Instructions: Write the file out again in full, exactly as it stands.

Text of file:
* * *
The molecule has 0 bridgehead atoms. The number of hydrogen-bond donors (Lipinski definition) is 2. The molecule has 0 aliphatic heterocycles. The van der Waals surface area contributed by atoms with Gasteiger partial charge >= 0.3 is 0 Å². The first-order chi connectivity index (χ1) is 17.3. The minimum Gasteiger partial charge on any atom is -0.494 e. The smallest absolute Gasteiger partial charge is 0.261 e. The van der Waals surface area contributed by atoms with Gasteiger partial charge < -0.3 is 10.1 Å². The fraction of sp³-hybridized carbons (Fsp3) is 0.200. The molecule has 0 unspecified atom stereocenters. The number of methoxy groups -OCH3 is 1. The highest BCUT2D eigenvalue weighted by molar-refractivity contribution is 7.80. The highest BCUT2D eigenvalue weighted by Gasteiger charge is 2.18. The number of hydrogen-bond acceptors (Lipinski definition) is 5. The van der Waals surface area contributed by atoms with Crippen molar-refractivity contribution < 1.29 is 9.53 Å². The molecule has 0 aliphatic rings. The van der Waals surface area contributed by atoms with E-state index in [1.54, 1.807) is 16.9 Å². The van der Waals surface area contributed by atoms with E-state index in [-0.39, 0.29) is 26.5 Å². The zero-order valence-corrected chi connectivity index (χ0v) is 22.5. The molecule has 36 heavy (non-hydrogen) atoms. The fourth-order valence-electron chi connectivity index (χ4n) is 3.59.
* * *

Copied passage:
The molecule has 0 bridgehead atoms. The number of hydrogen-bond donors (Lipinski definition) is 2. The molecule has 0 aliphatic heterocycles. The van der Waals surface area contributed by atoms with Gasteiger partial charge >= 0.3 is 0 Å². The first-order chi connectivity index (χ1) is 17.3. The minimum Gasteiger partial charge on any atom is -0.494 e. The smallest absolute Gasteiger partial charge is 0.261 e. The van der Waals surface area contributed by atoms with Gasteiger partial charge < -0.3 is 10.1 Å². The fraction of sp³-hybridized carbons (Fsp3) is 0.200. The molecule has 0 unspecified atom stereocenters. The number of methoxy groups -OCH3 is 1. The highest BCUT2D eigenvalue weighted by molar-refractivity contribution is 7.80. The highest BCUT2D eigenvalue weighted by Gasteiger charge is 2.18. The number of hydrogen-bond acceptors (Lipinski definition) is 5. The van der Waals surface area contributed by atoms with Crippen molar-refractivity contribution < 1.29 is 9.53 Å². The molecule has 0 aliphatic rings. The van der Waals surface area contributed by atoms with E-state index in [1.54, 1.807) is 16.9 Å². The van der Waals surface area contributed by atoms with E-state index in [-0.39, 0.29) is 26.5 Å². The zero-order valence-corrected chi connectivity index (χ0v) is 22.5. The molecule has 36 heavy (non-hydrogen) atoms. The fourth-order valence-electron chi connectivity index (χ4n) is 3.59.